CARY – Veterinarian Christy McCratic has co-workers who own chickens and from time to time bring in eggs to their Schaumburg office.
The Cary resident now is interested in having her own backyard hens as a fun project and to remind others that food doesn’t originate at the grocery store.
She asked the village to allow backyard hens. The village has decided to consider the request further and is conducting an online survey to see how residents would feel about backyard hens.
“I won’t be heartbroken if they say ‘no,’ ” McCratic said. “But if they say ‘yes,’ it would be educational.”
McCratic has children who went to Sts. Peter and Paul School, where at one point their classes raised chicks that were eventually given to farms.
“Wouldn’t it be cool if they could take that animal home, if the parents were up for it?” McCratic said.
McCratic said that if the Cary Village Board is ultimately receptive to the idea, the municipality could have a trial run with a handful of residents to see how it goes and whether there are any negatives.
“Maybe have a few people doing it and see if it’s easy to do,” McCratic said. “Can the animal be cared for if you don’t have a medical background and have them report back to if it’s doable or not.”
Trustee Bob Bragg said he would be against the idea of backyard hens.
“I’m old fashioned,” Bragg said. “Chickens should be on a farm. We have enough domesticated animals that residents don’t take care of. We don’t need an additional one. I’m open to hear about it, but it’s weird to me to have chickens.”
A majority of Chicago-area municipalities have either prohibited backyard chickens, or put in place very strict regulations, which ultimately restrict the number of residents eligible to have the birds, said Chris Stilling, Cary’s director of community and economic development.
Communities such as McHenry and Crystal Lake in 2011 discussed the possibility of backyard hens, but their city councils ultimately stopped the plans. The Lake in the Hills Village Board turned down backyard chickens in 2012.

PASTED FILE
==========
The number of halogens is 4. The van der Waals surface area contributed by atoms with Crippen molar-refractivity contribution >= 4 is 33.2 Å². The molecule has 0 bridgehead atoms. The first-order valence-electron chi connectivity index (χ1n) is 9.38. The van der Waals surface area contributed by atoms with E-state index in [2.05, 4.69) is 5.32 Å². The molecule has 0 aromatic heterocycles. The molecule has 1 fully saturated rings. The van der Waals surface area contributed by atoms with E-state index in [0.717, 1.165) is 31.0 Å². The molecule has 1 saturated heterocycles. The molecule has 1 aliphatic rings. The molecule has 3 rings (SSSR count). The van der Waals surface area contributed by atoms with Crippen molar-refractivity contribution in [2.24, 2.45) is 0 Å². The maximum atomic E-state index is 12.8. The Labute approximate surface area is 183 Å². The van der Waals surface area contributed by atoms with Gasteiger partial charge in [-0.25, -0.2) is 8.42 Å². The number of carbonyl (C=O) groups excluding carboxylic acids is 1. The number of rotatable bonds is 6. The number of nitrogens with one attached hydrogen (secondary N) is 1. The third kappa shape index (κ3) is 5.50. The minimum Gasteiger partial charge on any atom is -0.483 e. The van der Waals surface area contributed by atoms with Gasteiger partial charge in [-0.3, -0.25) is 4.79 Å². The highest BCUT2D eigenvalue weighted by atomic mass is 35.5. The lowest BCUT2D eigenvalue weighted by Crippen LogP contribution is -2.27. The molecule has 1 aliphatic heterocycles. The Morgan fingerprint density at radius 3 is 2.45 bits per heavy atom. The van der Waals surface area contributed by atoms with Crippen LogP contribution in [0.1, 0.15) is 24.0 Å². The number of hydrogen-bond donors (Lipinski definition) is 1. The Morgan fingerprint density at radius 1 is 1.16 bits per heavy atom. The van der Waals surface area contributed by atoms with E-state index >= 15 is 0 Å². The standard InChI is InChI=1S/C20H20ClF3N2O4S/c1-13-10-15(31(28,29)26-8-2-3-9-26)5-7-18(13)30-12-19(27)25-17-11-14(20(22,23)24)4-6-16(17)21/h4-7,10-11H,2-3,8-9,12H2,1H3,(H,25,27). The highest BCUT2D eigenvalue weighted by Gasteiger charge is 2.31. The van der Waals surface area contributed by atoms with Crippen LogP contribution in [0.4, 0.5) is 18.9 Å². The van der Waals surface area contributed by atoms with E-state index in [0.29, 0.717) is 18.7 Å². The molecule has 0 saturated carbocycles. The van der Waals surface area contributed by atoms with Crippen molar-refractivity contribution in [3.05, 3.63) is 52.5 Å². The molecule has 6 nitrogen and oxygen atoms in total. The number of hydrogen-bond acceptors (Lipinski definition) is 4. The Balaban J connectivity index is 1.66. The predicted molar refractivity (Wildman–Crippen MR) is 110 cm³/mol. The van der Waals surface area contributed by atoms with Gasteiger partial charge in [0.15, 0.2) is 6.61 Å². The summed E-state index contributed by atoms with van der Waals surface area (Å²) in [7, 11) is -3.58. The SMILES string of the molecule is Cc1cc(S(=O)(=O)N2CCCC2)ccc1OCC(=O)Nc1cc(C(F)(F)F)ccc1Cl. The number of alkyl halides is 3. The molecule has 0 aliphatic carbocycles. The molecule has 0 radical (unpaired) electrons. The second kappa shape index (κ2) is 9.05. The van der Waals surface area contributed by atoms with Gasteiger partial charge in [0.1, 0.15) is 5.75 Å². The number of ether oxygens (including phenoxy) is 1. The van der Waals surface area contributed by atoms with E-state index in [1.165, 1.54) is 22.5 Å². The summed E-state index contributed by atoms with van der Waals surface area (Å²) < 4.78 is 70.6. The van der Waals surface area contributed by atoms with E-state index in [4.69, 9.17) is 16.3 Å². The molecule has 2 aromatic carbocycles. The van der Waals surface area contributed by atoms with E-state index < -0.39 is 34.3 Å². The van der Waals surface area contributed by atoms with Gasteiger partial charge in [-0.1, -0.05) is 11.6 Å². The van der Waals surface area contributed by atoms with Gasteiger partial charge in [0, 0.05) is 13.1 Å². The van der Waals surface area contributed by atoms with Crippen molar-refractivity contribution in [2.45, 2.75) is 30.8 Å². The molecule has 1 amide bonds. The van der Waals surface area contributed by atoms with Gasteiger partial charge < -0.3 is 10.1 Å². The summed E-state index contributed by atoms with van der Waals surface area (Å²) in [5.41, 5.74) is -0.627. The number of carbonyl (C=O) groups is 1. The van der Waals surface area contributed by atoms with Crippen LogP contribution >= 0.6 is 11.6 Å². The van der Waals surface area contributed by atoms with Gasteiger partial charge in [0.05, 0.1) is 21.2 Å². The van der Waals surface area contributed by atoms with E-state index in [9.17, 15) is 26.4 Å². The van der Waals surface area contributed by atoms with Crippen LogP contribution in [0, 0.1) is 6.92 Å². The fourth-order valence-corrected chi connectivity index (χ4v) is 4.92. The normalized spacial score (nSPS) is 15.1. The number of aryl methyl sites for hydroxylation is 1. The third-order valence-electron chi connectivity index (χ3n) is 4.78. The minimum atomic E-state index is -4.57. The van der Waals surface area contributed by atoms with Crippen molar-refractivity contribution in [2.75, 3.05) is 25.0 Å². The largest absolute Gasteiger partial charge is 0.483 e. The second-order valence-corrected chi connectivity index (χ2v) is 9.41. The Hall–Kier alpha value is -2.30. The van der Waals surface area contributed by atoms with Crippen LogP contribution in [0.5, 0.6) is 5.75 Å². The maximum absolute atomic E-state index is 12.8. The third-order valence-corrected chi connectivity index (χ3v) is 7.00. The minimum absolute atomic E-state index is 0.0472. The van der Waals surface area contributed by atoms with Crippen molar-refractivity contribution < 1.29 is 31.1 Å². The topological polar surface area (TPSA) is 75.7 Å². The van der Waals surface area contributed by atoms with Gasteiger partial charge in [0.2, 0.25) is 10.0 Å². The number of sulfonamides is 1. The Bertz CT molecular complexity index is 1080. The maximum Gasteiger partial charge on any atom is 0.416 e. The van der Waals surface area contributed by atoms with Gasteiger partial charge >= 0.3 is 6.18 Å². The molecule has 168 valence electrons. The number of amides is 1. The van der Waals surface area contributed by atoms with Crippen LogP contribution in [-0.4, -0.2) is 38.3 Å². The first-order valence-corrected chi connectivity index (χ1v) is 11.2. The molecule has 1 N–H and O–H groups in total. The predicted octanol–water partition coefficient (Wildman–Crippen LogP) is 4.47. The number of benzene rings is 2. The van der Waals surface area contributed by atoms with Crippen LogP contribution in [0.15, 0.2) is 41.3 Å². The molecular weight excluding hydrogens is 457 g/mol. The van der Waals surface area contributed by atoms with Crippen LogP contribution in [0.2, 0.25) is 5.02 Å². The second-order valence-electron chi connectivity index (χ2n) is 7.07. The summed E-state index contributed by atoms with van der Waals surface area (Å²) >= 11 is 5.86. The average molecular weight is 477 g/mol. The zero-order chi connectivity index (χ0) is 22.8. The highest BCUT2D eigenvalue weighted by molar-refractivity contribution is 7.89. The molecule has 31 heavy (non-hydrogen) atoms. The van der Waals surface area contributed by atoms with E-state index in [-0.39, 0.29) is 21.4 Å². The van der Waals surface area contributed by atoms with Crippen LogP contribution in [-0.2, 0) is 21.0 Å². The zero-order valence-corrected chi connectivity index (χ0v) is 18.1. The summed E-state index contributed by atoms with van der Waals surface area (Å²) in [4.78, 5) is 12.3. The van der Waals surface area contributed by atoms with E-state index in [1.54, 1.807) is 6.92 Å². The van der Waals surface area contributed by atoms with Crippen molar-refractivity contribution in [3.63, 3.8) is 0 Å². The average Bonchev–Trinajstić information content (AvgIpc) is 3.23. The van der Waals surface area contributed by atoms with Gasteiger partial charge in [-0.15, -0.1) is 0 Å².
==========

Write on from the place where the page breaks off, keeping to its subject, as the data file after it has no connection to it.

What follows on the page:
Draft regulations proposed by Cary officials include a maximum of four hens per property, no roosters, keeping chickens confined to a coop or run, and restricting chickens to zoning districts for single-family detached houses.
“These are regulations that are manageable,” Stilling said.
Trustee Jeff Kraus said he wants more discussion on the matter.
“I have a problem with people who look at chickens and have an aversion to chickens in your backyard versus three big dogs in your backyard,” Kraus said. “I would rather have three chickens in my neighbor’s backyard than three big dogs that are back there barking at 6 o’clock in the morning.”
Kraus said that he believe that a dog would just be as likely as a chicken to carry a disease.
“What makes the difference between the two is whether or not you’re keeping basic hygiene,” Kraus said. “That’s the deciding factor if an animal is going to carry a disease.”
Trustee Karen Lukasik said she would want to hear from residents, and that she’s not against the idea.
“I think there’s things we have to monitor to be sure that we don’t leave any stone unturned,” Lukasik said.
To participate in Cary’s online survey on backyard chickens, go to www.caryillinois.com.
Proposed draft regulations for Cary
• Maximum of four hens per property. No roosters.
• Chickens would have to be confined to a coop or a run in a backyard.
• Chickens would be restricted to zoning districts for single-family detached houses.
• Coops have to be at least eight feet from a rear lot line and 16 feet from a neighboring house.
• Coops would have to be kept clean and feed would have to be kept in rodent-proof containers.
• Coops would have to be designed with same requirements as a shed.
• Residents with chickens would need to get a $50 permit from the village, and have to register with the Illinois Department of Agriculture.
• Slaughtering would not be allowed.
Source: Village of Cary